With the first episodes of Ceux de 14 having been broadcast on France 3 earlier this week, the critics have now had their say.
Télé-Loisirs: 'a good reconstruction of war', but overall the cast 'was rather wooden'; on the other hand Théo Frilet, as Genevoix was 'convincing'. Overall: Very Good
Télé 2 Semaines: 'convincing casting', but also thought they were 'rather wooden'. Overall: Quite Good
Télé Z: 'we lived, suffered and wept with these soldiers serving during the Great War'. Overall: Excellent
Télé Poche: 'faithful to the original book'. Overall: Good
TV Grandes Chaines: 'a bold production' with 'convincing actors'. Overall: Very Good.
Télé 7 Jours: 'the series is a noteworthy tribute to a generation that was sacrificed', played by 'outstanding actors'. Overall: Good
Télé Star: Overall: Good
So ... 'could be better' by the sound of things; but likewise, could be a lot worse (and we've seen plenty of those over the years!). I'll still be watching.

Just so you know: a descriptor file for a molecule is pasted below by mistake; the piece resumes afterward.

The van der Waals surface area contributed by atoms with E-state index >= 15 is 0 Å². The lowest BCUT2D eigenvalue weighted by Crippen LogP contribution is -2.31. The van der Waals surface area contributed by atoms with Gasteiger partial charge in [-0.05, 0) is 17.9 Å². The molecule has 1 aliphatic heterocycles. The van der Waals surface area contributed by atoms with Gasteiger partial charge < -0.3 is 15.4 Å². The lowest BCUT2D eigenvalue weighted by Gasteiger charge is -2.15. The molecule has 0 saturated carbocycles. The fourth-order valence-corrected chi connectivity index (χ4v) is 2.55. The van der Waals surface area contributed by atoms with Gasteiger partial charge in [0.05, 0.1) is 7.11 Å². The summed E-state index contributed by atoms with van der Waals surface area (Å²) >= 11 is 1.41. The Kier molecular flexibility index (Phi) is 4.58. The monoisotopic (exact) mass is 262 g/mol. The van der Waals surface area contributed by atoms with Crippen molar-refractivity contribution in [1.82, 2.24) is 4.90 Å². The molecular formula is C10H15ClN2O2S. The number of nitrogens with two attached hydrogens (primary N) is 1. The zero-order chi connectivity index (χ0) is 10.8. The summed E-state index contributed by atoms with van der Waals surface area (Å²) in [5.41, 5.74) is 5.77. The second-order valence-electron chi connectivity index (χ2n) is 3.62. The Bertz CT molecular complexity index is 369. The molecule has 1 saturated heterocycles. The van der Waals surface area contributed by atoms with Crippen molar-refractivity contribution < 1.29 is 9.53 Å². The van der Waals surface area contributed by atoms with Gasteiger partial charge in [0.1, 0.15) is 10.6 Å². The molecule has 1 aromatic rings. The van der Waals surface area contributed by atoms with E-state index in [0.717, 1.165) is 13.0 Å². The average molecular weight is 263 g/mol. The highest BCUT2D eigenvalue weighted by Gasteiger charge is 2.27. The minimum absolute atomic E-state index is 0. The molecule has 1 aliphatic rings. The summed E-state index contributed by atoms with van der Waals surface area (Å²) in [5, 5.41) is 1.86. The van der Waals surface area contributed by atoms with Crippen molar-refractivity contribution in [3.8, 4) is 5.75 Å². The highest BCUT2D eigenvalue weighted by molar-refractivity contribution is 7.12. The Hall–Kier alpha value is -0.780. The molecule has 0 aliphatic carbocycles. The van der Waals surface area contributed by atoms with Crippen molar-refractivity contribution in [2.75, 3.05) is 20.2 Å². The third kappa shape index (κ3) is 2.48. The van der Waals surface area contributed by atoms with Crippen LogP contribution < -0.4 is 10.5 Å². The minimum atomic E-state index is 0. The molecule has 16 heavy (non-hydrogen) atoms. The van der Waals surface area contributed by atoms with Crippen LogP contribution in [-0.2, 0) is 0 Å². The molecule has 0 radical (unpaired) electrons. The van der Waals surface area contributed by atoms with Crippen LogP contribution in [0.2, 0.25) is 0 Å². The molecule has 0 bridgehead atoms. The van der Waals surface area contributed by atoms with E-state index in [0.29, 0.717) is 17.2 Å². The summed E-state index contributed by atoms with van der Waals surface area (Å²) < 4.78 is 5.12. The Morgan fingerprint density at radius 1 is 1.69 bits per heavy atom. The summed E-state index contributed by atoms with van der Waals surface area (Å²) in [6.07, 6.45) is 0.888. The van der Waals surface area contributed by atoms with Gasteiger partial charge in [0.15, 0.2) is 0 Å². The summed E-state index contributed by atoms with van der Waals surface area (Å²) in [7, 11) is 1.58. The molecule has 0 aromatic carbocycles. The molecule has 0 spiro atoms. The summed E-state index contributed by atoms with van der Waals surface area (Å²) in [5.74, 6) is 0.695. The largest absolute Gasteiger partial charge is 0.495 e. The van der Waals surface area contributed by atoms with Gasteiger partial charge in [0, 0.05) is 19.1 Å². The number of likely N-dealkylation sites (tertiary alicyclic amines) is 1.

The quotes and stills come from TV-Premières here; thanks to Jeeves for the reference
Another update 11 November: the third and fourth episodes were broadcast last night. Episode 4 is largely concerned with the fighting at Les Eparges in late 1914 / early 1915; a clip of the set-piece assault is on YouTube here. The poster says this is by no means the most interesting episode because it is largely concerned with combat - imagine, a film about war that includes actual fighting! Who'd'a thunk it? The opening credits of episode 1 can be viewed here.
Another update 18 November: the fifth and sixth, final, episodes were broadcast on Monday evening. One by one, the soldiers we have introduced to are killed in action at Les Eparges. The final episode reprises the attack that opens episode 1, and it concludes with Genevoix being shot three times as he goes to rescue one of his men under fire. You are left wondering if he would die of his wounds; in real life, Genevoix was so badly wounded, he was invalided out of the army after seven months in various hospitals, was assessed at 70% disability, and permanently lost the use of his left hand.